Mies van der Rohe

Ludwig Mies van der Rohe

 

Born in 1886 in Germany, Ludwig Mies van der Rohe is one of the most influential architects of the 20th Century. His architectural projects are characterized by their clear shape and the intensive use of glass, steel and concrete.

 

After working in a family business of stone carvers, Mies van der Rohe joined Bruno Paul’s architecture study in Berlin in 1906 and then that of Peter Behrens in 1908. There  he meets with Walter Gropius, the future founder of the Bauhaus movement. In 1912, he starts his own architecture firm before being called to arms in World War One.

In the 1920’s, his glass facades buildings, such as the one on Friedrichstaße get a lot of attention. But the architect also designs furniture: in 1929 for the Universal Exhibition in Barcelona, Mies van der Rohe not only designs the German Pavilion, but also the Barcelona range of chairs and bench seat (see also the MR20 chair and desk chair 255 model)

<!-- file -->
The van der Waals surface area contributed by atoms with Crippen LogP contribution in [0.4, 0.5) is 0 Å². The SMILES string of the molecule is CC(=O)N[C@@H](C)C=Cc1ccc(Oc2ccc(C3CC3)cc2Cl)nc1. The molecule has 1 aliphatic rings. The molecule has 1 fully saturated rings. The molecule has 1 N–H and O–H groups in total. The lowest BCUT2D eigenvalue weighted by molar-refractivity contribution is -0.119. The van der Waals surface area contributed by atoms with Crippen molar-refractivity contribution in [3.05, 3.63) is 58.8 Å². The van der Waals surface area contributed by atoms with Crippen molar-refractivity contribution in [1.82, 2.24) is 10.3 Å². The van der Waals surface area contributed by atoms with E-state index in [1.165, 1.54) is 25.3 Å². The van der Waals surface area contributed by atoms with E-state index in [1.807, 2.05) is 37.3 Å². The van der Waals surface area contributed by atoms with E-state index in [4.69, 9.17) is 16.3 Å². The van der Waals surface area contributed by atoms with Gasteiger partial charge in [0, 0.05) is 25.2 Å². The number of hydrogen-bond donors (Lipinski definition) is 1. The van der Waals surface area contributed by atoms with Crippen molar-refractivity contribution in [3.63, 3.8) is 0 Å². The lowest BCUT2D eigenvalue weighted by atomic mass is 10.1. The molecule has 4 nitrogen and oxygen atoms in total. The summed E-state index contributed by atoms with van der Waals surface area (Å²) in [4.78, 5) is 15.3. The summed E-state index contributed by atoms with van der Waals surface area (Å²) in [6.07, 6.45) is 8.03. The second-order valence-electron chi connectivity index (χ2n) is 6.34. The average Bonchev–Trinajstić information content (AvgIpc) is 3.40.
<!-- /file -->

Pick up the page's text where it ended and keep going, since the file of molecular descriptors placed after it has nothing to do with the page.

In 1937, Ludwig Mies van der Rohe goes to the United States into exile with the rise of Nazism. There, he directs the Chicago Institute of Technology school of architecture and he dedicates himself to skyscraper building. He died in Chicago in 1969.

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